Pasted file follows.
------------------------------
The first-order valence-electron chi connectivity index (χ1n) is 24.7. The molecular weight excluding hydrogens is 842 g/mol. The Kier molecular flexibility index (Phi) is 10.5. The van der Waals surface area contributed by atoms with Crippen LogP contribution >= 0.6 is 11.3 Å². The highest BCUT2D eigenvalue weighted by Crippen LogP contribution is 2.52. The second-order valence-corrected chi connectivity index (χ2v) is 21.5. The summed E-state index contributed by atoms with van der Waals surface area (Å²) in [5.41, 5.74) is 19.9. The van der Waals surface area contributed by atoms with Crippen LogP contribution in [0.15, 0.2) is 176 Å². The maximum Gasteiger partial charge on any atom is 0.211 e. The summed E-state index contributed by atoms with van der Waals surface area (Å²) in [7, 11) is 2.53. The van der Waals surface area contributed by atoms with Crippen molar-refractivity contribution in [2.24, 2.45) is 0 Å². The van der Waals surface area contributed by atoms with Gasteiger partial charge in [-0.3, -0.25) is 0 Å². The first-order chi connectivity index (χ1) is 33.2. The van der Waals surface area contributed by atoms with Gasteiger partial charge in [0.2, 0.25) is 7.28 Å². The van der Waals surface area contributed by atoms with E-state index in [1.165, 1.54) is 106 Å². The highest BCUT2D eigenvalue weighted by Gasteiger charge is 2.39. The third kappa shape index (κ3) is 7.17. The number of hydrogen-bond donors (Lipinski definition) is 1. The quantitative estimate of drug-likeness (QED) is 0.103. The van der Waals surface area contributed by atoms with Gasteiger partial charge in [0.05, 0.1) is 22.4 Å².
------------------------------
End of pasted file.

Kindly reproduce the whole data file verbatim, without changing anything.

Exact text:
The first-order valence-electron chi connectivity index (χ1n) is 24.7. The molecular weight excluding hydrogens is 842 g/mol. The Kier molecular flexibility index (Phi) is 10.5. The van der Waals surface area contributed by atoms with Crippen LogP contribution >= 0.6 is 11.3 Å². The highest BCUT2D eigenvalue weighted by Crippen LogP contribution is 2.52. The second-order valence-corrected chi connectivity index (χ2v) is 21.5. The summed E-state index contributed by atoms with van der Waals surface area (Å²) in [5.41, 5.74) is 19.9. The van der Waals surface area contributed by atoms with Crippen LogP contribution in [0.15, 0.2) is 176 Å². The maximum Gasteiger partial charge on any atom is 0.211 e. The summed E-state index contributed by atoms with van der Waals surface area (Å²) in [7, 11) is 2.53. The van der Waals surface area contributed by atoms with Crippen molar-refractivity contribution in [2.24, 2.45) is 0 Å². The van der Waals surface area contributed by atoms with Gasteiger partial charge in [-0.3, -0.25) is 0 Å². The first-order chi connectivity index (χ1) is 33.2. The van der Waals surface area contributed by atoms with Gasteiger partial charge in [0.2, 0.25) is 7.28 Å². The van der Waals surface area contributed by atoms with E-state index in [1.165, 1.54) is 106 Å². The highest BCUT2D eigenvalue weighted by Gasteiger charge is 2.39. The third kappa shape index (κ3) is 7.17. The number of hydrogen-bond donors (Lipinski definition) is 1. The quantitative estimate of drug-likeness (QED) is 0.103. The van der Waals surface area contributed by atoms with Gasteiger partial charge in [0.05, 0.1) is 22.4 Å².